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Business and Education Don't Mix

The abrupt resignation of Cathleen Black as chancellor of New York City schools after only 95 days on the job serves as a cautionary tale for taxpayers. I'm not talking about Black's flagrant lack of educational experience, which has been extensively covered by the media. Instead, I'm talking about Mayor Michael Bloomberg's arrogant handling of the matter, which is emblematic of an even larger issue.

From the time Bloomberg took office, he made education reform one of the pillars of his administration. He believed that business practices would transform the nation's largest school system. As a result, he ignored advice and acted in secrecy, as if the school district were just another corporation that he headed. This approach allowed him to move quickly without having to build a consensus. But common sense should have told him that pushing to get Black appointed was going to be the final straw. Managing the Hearst Corporation, with 2,000 employees is not preparation for managing 1,600 schools serving 1.1 million students.

Beyond the Black fiasco, what should be apparent is that public schools are not public corporations. The former can't be operated like the latter. Bloomberg thought differently. He was always accustomed to getting his way. This was obvious when New York State Education Commissioner David Steiner easily caved in to Bloomberg's insistence that he waive the requirements for New York City chancellor so that Black could take her post. (Hours after Black quit, Steiner announced his plan to resign by the end of the year. He denied any connection between his decision and Black's departure, calling it a "bizarre coincidence.")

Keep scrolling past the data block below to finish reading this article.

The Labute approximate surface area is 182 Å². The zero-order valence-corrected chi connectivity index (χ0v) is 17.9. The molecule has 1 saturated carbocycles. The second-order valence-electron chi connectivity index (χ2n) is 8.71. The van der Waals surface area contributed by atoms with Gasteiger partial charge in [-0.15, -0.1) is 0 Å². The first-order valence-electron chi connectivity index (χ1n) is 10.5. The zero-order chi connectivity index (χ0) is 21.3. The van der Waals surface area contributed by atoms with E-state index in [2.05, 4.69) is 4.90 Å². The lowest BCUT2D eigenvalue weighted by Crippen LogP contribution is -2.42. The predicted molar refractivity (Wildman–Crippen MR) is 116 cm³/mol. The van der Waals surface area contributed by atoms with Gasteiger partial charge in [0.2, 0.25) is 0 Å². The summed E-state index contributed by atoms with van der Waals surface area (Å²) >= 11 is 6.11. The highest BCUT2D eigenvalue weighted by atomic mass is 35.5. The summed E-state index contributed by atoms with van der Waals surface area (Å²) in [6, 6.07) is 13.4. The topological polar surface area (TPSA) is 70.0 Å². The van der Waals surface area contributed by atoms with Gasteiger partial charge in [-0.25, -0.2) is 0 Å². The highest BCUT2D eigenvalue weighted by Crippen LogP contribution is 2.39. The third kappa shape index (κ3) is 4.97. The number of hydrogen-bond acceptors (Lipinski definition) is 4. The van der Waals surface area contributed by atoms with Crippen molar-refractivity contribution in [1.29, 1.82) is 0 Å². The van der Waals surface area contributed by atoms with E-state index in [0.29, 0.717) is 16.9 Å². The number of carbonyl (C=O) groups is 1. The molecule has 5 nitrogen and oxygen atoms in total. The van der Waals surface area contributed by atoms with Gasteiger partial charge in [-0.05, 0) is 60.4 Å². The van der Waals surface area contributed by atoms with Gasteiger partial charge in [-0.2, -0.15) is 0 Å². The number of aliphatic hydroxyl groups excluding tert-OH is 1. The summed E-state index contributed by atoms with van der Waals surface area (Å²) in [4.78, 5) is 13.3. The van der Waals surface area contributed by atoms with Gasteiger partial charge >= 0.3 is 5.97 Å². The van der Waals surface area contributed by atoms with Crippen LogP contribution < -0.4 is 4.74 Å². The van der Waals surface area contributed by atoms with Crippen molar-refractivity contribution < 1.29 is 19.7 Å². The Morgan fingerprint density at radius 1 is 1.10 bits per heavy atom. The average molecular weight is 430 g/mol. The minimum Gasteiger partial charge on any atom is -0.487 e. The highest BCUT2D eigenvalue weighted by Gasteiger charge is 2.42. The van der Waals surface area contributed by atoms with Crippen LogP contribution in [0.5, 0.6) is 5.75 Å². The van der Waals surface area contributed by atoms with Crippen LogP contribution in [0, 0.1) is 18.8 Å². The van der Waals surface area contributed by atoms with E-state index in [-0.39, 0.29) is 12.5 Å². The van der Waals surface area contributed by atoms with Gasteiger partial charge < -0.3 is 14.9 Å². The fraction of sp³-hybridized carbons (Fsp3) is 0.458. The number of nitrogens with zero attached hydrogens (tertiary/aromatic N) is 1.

Bloomberg's autocratic attitude is frequently on display in the corporate world, where bosses bark and subordinates jump. But it doesn't work in education, particularly in public schools. Teachers do not respond to the same practices because education is a different culture. A wise leader understands the distinction. During my 28-year career teaching at the same high school, I worked under six principals. One was a former brigadier general in the Marines. He was very effective because he recognized that what works in the military does not work in schools. He never gave an order to teachers. Instead, he enlisted their cooperation. The adjustment must have been difficult for him, but he never showed it.

Reformers, however, still don't get it. They continue to insist that the business model hasn't been given a fair chance. In their mind, it's too soon to draw any valid conclusions. They're deluded, but don't try telling them that.

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The opinions expressed in Walt Gardner's Reality Check are strictly those of the author(s) and do not reflect the opinions or endorsement of Editorial Projects in Education, or any of its publications.

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